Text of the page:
Have You Got What It Takes? — 3:1–6

It's hard to believe that a man who spent most of his ministry in jail, who never made enough money to buy a home, who never built a church building, who never spoke on television or radio, who traveled so much that he had no permanent residence, who admitted that he was a poor speaker and had a very unimpressive appearance, . . . could become a successful minister. He just doesn't fit the accepted scheme of successful ministry today. No wonder they had trouble with him in Corinth, and had difficulty believing that he was a genuine apostle. That's what they were thinking when Paul wrote this letter; that, perhaps, explains what's behind 3:1–3.

It's amazing — and unbelievable — that these people would think that Apostle Paul needed a letter of recommendation when he came back to them. After all, he'd led these people to Christ; yet here they suggest that the next time he came it would be good if he brought letters from John, or Peter, or James, or any real apostle. Paul is asking them, Do you really mean that? Don't you understand? You are our letter of recommendation. Christ has written it on your hearts; he didn't use paper, or deliver it on stones, as he did with Moses on Mount Sinai. He wrote it on your hearts, and the ink he used was the Holy Spirit. I, Paul, am nothing but the postman; I just delivered the letter; God did the work. Paul wanted these Corinthians to understand that the changes that had occurred in their lives — the freedom they were experiencing and their deliverance from evil habits, e.g., immorality, adultery, homosexuality, drunkenness, thievery — all happened because Christ had changed them.

Finally, Paul answers a question he'd asked in chapter 2. Christ, he said there, leads us in triumph. Paul saw himself as the commanding general, marching in triumph through the streets of Rome, having won great victories everywhere he went. In another beautiful figure of speech, he said that his ministry was like a bottle of perfume, the fragrance of which was spreading through the world, as the sweetness and fragrance of Jesus Christ himself. Paul's question was, "Who is sufficient for these things?" See his answer here (vv. 4–6).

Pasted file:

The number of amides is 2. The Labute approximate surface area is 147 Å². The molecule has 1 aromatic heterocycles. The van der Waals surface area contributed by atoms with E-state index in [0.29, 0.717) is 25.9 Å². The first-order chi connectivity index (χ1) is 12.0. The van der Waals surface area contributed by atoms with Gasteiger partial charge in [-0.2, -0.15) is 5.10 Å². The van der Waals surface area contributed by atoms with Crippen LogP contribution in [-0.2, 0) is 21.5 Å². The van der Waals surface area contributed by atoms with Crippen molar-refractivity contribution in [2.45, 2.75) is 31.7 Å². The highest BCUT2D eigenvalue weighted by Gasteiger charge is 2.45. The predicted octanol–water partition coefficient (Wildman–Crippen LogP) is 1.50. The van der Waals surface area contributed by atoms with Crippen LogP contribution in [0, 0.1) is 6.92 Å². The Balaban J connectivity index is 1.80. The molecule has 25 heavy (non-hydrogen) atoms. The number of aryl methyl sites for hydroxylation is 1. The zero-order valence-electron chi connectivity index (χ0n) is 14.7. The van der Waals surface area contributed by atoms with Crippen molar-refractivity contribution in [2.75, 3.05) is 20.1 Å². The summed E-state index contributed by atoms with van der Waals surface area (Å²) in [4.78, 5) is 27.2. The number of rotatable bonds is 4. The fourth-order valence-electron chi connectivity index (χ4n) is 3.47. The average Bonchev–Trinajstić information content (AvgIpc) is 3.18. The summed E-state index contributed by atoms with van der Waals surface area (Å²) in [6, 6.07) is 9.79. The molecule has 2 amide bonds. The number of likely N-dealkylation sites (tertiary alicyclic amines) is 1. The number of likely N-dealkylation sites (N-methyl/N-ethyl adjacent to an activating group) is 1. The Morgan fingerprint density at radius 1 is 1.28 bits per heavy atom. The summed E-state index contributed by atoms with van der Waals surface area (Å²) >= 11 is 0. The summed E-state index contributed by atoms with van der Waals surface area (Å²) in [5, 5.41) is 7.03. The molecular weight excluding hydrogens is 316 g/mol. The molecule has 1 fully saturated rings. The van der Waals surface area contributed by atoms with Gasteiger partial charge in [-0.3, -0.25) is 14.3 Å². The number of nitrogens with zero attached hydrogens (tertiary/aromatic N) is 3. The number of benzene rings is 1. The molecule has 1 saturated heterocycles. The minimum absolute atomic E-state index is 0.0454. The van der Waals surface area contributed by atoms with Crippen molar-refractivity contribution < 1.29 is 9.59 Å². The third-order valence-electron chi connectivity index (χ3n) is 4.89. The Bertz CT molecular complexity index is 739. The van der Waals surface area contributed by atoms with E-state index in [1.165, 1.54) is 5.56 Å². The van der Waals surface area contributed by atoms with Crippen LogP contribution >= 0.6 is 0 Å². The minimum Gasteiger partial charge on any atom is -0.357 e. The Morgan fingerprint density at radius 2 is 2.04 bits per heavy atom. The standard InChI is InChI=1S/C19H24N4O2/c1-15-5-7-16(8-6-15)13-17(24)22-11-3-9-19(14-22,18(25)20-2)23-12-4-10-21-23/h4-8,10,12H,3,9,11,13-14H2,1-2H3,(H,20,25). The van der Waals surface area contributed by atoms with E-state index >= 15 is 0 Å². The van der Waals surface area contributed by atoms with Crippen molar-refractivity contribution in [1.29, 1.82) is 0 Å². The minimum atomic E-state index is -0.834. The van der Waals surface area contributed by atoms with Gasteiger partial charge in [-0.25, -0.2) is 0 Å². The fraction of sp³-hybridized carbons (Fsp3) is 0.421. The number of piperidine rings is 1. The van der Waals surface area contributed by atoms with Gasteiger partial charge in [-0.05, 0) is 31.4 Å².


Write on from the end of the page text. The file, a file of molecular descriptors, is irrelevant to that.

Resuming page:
It Makes You Wonder . . .
  • Q.  The "old covenant" is Paul trying to do his best on behalf of God; the "new covenant" is God doing his best through Paul. What a difference that is! Do you see the triumphs that God has brought into your life?

This Week’s Passage
2 Corinthians 2:12–3:6

New International Version (NIV)
[You can view it in a different version by clicking here; you can also listen to chapter 2 and chapter 3.]

Ministers of the New Covenant

12Now when I went to Troas to preach the gospel of Christ and found that the Lord had opened a door for me, 13I still had no peace of mind, because I did not find my brother Titus there. So I said goodbye to them and went on to Macedonia.

14But thanks be to God, who always leads us as captives in Christ's triumphal procession and uses us to spread the aroma of the knowledge of him everywhere. 15For we are to God the pleasing aroma of Christ among those who are being saved and those who are perishing. 16To the one we are an aroma that brings death; to the other, an aroma that brings life. And who is equal to such a task? 17Unlike so many, we do not peddle the word of God for profit. On the contrary, in Christ we speak before God with sincerity, as those sent from God.

3 Are we beginning to commend ourselves again? Or do we need, like some people, letters of recommendation to you or from you? 2You yourselves are our letter, written on our hearts, known and read by everyone. 3You show that you are a letter from Christ, the result of our ministry, written not with ink but with the Spirit of the living God, not on tablets of stone but on tablets of human hearts.

4Such confidence we have through Christ before God. 5Not that we are competent in ourselves to claim anything for ourselves, but our competence comes from God. 6He has made us competent as ministers of a new covenant—not of the letter but of the Spirit; for the letter kills, but the Spirit gives life.